Shohjo Battle Evolution and Utena: Just how Revolutionary IS this Girl??
I’ve come across a great essay on shohjo comic history and imagery, written by a Nagoya University teacher Hiromi Nakagawa, and titled Shohjo Cultural Theory – the Portrayal of Girls in Shojo Manga. Her online works (in Japanese) are here, the one I mentioned being the fourth on the list.
Ms Nakagawa has an interesting section on the evolution of shojo battling; she doesn’t mention Revolutionary Girl Utena, but the text really makes we wonder about the place of Utena in this historical flow. Seven episodes into the show, I’m eager for any non-spoiler data that might help me to understand the show and this sort of text is perfect for that. I’ll first give a summary of her discussion and then see how it might relate to Utena.
According to Nakagawa, the whole concept of “fighting” was initially only confined to shohnen stories. This assignment of course reflected social stereotypes in Japan at that time. Girls would show up in battle scenes only to cheer their man on, helplessly. Prior to the 1970s there were no shohjo manga centered around battles and fighting.
This is not to say that there weren’t any fighting girls at all. Osamu Tezuka’s Princess Knight (begun in 1953) had her share of battles. But here the story was a melodrama with fighting as a supplement or extension of that. Even the famous Rose of Versailles (1972-3) wasn’t really centered on battles.
The first true battle shohjo was Sukeban Deka (1976-82), and the main character Saki Asamiya is revolutionary in more ways than one. The reason will take some explaining, as follows.
Nakagawa asserts that the “battle method” of the character is very important. Princess Knight and Rose of Versailles feature women who dress as men in order to fight. Significantly, the much newer (1990s) Basara also follows this pattern.
In the older series the women are fighting as men becuse it is the men that are supposed to be fighters. In Basara it is simply a matter of convenience at times.
Another “battle method”, very popular is the transformation. The most famous example is Pretty Soldier Sailor Moon (1992-7). From a progressivist, feminist point of view, Sailor Moon is very ambiguous. On the one hand, the transformation doesn’t involve crossdressing. This is an indication that it’s become acceptable for a woman to fight and defend herself in manga and anime.
On the other hand, the transformation overemphasizes the female sex, and this in turn indicates that the creators are thinking of men as consumers and no longer (just) of girls. Evidence of this is the proliferation of doujinshi for Sailor Moon, created and consumed mostly by men. The success of this series has spawned a huge number of other works, and its influence is undeniable.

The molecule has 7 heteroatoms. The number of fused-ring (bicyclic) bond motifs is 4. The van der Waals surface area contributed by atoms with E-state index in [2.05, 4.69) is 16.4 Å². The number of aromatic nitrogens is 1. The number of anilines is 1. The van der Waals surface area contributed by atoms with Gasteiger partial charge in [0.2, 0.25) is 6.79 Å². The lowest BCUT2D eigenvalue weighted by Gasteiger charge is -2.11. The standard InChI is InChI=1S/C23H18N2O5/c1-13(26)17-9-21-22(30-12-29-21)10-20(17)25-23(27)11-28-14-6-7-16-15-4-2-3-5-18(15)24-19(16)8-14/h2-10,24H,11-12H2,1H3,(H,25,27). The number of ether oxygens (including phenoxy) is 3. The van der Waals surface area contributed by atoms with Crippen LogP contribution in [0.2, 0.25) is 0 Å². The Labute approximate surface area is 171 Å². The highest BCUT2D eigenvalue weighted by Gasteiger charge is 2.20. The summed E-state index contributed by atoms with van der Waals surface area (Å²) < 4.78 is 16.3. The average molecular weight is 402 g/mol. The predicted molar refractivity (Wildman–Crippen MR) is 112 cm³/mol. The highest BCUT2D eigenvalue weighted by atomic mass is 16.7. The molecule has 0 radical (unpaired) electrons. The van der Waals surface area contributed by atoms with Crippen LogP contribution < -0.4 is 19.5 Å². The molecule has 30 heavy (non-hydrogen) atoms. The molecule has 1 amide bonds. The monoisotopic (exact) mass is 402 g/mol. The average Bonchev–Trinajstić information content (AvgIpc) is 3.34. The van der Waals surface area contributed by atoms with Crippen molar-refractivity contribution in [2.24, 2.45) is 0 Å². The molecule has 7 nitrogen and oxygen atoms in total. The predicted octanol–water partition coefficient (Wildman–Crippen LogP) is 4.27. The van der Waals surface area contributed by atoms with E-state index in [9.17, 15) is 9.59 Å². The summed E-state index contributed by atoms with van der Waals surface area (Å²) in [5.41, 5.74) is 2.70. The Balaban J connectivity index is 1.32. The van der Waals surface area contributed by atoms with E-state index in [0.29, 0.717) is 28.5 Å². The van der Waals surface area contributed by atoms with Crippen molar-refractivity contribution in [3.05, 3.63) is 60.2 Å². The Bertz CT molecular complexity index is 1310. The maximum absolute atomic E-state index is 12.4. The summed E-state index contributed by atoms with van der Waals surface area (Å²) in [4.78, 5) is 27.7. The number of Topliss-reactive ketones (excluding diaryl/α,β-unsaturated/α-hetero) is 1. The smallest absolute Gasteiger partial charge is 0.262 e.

There is still a third “battle method”, the simplest one: just fight as you are. Nakagawa cites Sukeban Deka and Flowers of the Asuka Gang (Hana no Asuka-gumi, 1985-95). In these shows there is neither crossdressing nor transformation with a sexual component.
Nakagawa doesn’t say this explicitly, but I think she would agree with this interpretation: there is an evolution of shohjo battles that goes somewhat like this:
a) girl shrieks and cheers while boys fight
b) girl dresses up as a boy in order to fight; fights in order to gain love, etc.
c) girl fights because she wants to.
d) girl fights to save the world, and she looks sexy while she’s at it.
The implication is that the last step is a devolution, rather than an evolution. I also find it extremely interesting that the two series in step (c) involve characters who are quite literally social delinquents: Saki Asamiya and Asuka Kuraku.
There’s quite a bit more to Ms Nakagawa’s analysis, but I’m gonna stop it there for now. How do the battle scenes in Revolutionary Girl Utena fit into all of this??
1. Even before we get to the battle scene, Utena dresses and enjoys dressing as a man. She doesn’t pretend to be a man, though, as everyone is aware of her gender, but she still chooses to crossdress. What does this mean??
2. There is a definite transformation at the beginning of the battle scene. In fact, Utena‘s director worked extensively on Sailor Moon. Is the transformation sexy? To the extent that it is, I find the focus to be on Anthy Himemiya, who during the battle happens to fit the old shohnen stereotype of “look pretty, stand there and wait”. Utena herself handsomely pulls out the sword from Anthy. What does this mean???
3. Utena’s attire changes, but I think the strongest hint of transformation here is not in what she wears, but in what she says: “Grant me the power to bring the world revolution!” Considering that during her everyday life she berates the attitudes of those on the student council and thinks it’s all nonsensical, it’s surprising that she should parrot that classic line, like an automaton or one possessed. What does this mean????
Of course, seven episodes in, I don’t know. Comments would be appreciated but please no spoilers. And I must make it clear I haven’t read the manga mentioned in the post: it’d be great to hear from people who have. How do you see Nakagawa’s take on things?